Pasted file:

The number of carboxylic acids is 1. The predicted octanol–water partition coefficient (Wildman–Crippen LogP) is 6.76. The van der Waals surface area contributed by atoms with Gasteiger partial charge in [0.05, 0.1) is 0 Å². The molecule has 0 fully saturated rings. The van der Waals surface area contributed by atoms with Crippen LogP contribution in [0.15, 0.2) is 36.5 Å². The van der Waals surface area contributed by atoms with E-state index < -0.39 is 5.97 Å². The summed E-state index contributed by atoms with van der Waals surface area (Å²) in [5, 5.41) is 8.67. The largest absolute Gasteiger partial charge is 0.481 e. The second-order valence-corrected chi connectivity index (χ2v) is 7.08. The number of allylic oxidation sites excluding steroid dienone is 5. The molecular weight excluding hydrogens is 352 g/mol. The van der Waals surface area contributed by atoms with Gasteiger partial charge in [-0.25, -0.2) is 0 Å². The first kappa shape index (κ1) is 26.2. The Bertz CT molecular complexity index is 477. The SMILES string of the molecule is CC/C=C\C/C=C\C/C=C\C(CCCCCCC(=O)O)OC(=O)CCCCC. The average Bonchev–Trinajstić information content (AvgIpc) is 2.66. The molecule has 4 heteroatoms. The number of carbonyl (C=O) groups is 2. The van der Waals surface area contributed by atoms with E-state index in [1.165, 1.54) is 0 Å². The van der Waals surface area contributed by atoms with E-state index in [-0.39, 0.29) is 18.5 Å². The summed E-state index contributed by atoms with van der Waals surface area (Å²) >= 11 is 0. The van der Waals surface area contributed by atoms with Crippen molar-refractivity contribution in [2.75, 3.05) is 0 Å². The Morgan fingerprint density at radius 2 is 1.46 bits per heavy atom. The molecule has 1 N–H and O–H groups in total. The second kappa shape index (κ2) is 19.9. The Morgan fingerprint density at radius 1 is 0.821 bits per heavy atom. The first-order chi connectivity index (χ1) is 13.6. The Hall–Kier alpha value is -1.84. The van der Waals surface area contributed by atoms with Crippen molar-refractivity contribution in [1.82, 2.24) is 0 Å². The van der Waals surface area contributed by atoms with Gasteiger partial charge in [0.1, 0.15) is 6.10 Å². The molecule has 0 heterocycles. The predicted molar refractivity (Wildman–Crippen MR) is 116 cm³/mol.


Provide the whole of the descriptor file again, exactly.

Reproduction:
The number of carboxylic acids is 1. The predicted octanol–water partition coefficient (Wildman–Crippen LogP) is 6.76. The van der Waals surface area contributed by atoms with Gasteiger partial charge in [0.05, 0.1) is 0 Å². The molecule has 0 fully saturated rings. The van der Waals surface area contributed by atoms with Crippen LogP contribution in [0.15, 0.2) is 36.5 Å². The van der Waals surface area contributed by atoms with E-state index < -0.39 is 5.97 Å². The summed E-state index contributed by atoms with van der Waals surface area (Å²) in [5, 5.41) is 8.67. The largest absolute Gasteiger partial charge is 0.481 e. The second-order valence-corrected chi connectivity index (χ2v) is 7.08. The number of allylic oxidation sites excluding steroid dienone is 5. The molecular weight excluding hydrogens is 352 g/mol. The van der Waals surface area contributed by atoms with Gasteiger partial charge in [-0.25, -0.2) is 0 Å². The first kappa shape index (κ1) is 26.2. The Bertz CT molecular complexity index is 477. The SMILES string of the molecule is CC/C=C\C/C=C\C/C=C\C(CCCCCCC(=O)O)OC(=O)CCCCC. The average Bonchev–Trinajstić information content (AvgIpc) is 2.66. The molecule has 4 heteroatoms. The number of carbonyl (C=O) groups is 2. The van der Waals surface area contributed by atoms with E-state index in [1.165, 1.54) is 0 Å². The van der Waals surface area contributed by atoms with E-state index in [-0.39, 0.29) is 18.5 Å². The summed E-state index contributed by atoms with van der Waals surface area (Å²) >= 11 is 0. The van der Waals surface area contributed by atoms with Crippen molar-refractivity contribution in [2.75, 3.05) is 0 Å². The Morgan fingerprint density at radius 2 is 1.46 bits per heavy atom. The molecule has 1 N–H and O–H groups in total. The second kappa shape index (κ2) is 19.9. The Morgan fingerprint density at radius 1 is 0.821 bits per heavy atom. The first-order chi connectivity index (χ1) is 13.6. The Hall–Kier alpha value is -1.84. The van der Waals surface area contributed by atoms with Crippen molar-refractivity contribution in [1.82, 2.24) is 0 Å². The van der Waals surface area contributed by atoms with Gasteiger partial charge in [0.1, 0.15) is 6.10 Å². The molecule has 0 heterocycles. The predicted molar refractivity (Wildman–Crippen MR) is 116 cm³/mol.